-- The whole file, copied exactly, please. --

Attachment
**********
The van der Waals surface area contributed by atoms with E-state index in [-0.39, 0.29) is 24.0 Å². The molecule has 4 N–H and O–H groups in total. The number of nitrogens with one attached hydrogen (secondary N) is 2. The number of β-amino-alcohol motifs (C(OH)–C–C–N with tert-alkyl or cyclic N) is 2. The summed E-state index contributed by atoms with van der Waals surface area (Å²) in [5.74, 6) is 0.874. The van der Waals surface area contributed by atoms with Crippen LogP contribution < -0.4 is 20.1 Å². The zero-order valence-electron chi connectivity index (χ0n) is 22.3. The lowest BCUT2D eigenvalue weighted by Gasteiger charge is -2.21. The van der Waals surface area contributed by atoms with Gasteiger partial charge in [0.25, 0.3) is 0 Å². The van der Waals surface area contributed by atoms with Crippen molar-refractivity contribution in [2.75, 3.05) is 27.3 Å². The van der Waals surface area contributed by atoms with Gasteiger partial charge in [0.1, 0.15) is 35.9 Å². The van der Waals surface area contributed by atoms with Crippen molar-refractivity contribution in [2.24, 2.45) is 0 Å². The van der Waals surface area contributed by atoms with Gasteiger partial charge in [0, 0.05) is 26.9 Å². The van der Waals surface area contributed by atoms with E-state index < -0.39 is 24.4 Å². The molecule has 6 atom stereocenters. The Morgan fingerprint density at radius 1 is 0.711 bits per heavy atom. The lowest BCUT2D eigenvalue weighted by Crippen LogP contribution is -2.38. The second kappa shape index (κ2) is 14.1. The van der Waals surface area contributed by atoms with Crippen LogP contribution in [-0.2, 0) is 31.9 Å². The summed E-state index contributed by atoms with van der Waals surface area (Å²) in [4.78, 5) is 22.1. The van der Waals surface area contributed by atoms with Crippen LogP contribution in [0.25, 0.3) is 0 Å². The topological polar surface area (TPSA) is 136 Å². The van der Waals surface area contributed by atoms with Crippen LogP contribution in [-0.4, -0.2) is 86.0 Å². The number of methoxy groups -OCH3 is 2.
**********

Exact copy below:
The van der Waals surface area contributed by atoms with E-state index in [-0.39, 0.29) is 24.0 Å². The molecule has 4 N–H and O–H groups in total. The number of nitrogens with one attached hydrogen (secondary N) is 2. The number of β-amino-alcohol motifs (C(OH)–C–C–N with tert-alkyl or cyclic N) is 2. The summed E-state index contributed by atoms with van der Waals surface area (Å²) in [5.74, 6) is 0.874. The van der Waals surface area contributed by atoms with Crippen LogP contribution < -0.4 is 20.1 Å². The zero-order valence-electron chi connectivity index (χ0n) is 22.3. The lowest BCUT2D eigenvalue weighted by Gasteiger charge is -2.21. The van der Waals surface area contributed by atoms with Gasteiger partial charge in [0.25, 0.3) is 0 Å². The van der Waals surface area contributed by atoms with Crippen molar-refractivity contribution in [2.75, 3.05) is 27.3 Å². The van der Waals surface area contributed by atoms with Gasteiger partial charge in [0.1, 0.15) is 35.9 Å². The van der Waals surface area contributed by atoms with Crippen molar-refractivity contribution in [2.24, 2.45) is 0 Å². The van der Waals surface area contributed by atoms with Gasteiger partial charge in [0, 0.05) is 26.9 Å². The van der Waals surface area contributed by atoms with E-state index < -0.39 is 24.4 Å². The molecule has 6 atom stereocenters. The Morgan fingerprint density at radius 1 is 0.711 bits per heavy atom. The lowest BCUT2D eigenvalue weighted by Crippen LogP contribution is -2.38. The second kappa shape index (κ2) is 14.1. The van der Waals surface area contributed by atoms with Crippen LogP contribution in [-0.2, 0) is 31.9 Å². The summed E-state index contributed by atoms with van der Waals surface area (Å²) in [4.78, 5) is 22.1. The van der Waals surface area contributed by atoms with Crippen LogP contribution in [0.25, 0.3) is 0 Å². The topological polar surface area (TPSA) is 136 Å². The van der Waals surface area contributed by atoms with Crippen LogP contribution in [-0.4, -0.2) is 86.0 Å². The number of methoxy groups -OCH3 is 2.